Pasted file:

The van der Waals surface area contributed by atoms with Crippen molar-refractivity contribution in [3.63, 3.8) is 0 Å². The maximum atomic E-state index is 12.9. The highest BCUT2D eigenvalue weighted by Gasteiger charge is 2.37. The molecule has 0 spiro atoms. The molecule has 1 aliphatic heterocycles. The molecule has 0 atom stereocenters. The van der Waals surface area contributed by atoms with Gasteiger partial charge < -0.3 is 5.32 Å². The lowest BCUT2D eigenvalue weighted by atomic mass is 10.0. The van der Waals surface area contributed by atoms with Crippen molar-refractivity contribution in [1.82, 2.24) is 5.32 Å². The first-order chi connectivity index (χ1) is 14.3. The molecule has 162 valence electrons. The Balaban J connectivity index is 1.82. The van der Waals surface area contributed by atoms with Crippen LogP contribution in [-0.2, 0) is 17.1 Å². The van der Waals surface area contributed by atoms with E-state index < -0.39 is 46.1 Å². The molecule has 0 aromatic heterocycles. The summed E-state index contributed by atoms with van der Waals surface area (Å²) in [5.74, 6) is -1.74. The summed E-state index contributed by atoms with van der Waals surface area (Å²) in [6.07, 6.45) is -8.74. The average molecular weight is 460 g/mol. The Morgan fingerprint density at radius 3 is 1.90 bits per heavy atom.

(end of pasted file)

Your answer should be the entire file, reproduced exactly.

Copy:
The van der Waals surface area contributed by atoms with Crippen molar-refractivity contribution in [3.63, 3.8) is 0 Å². The maximum atomic E-state index is 12.9. The highest BCUT2D eigenvalue weighted by Gasteiger charge is 2.37. The molecule has 0 spiro atoms. The molecule has 1 aliphatic heterocycles. The molecule has 0 atom stereocenters. The van der Waals surface area contributed by atoms with Gasteiger partial charge < -0.3 is 5.32 Å². The lowest BCUT2D eigenvalue weighted by atomic mass is 10.0. The van der Waals surface area contributed by atoms with Crippen molar-refractivity contribution in [1.82, 2.24) is 5.32 Å². The first-order chi connectivity index (χ1) is 14.3. The molecule has 162 valence electrons. The Balaban J connectivity index is 1.82. The van der Waals surface area contributed by atoms with Crippen LogP contribution in [-0.2, 0) is 17.1 Å². The van der Waals surface area contributed by atoms with E-state index < -0.39 is 46.1 Å². The molecule has 0 aromatic heterocycles. The summed E-state index contributed by atoms with van der Waals surface area (Å²) in [5.74, 6) is -1.74. The summed E-state index contributed by atoms with van der Waals surface area (Å²) in [6.07, 6.45) is -8.74. The average molecular weight is 460 g/mol. The Morgan fingerprint density at radius 3 is 1.90 bits per heavy atom.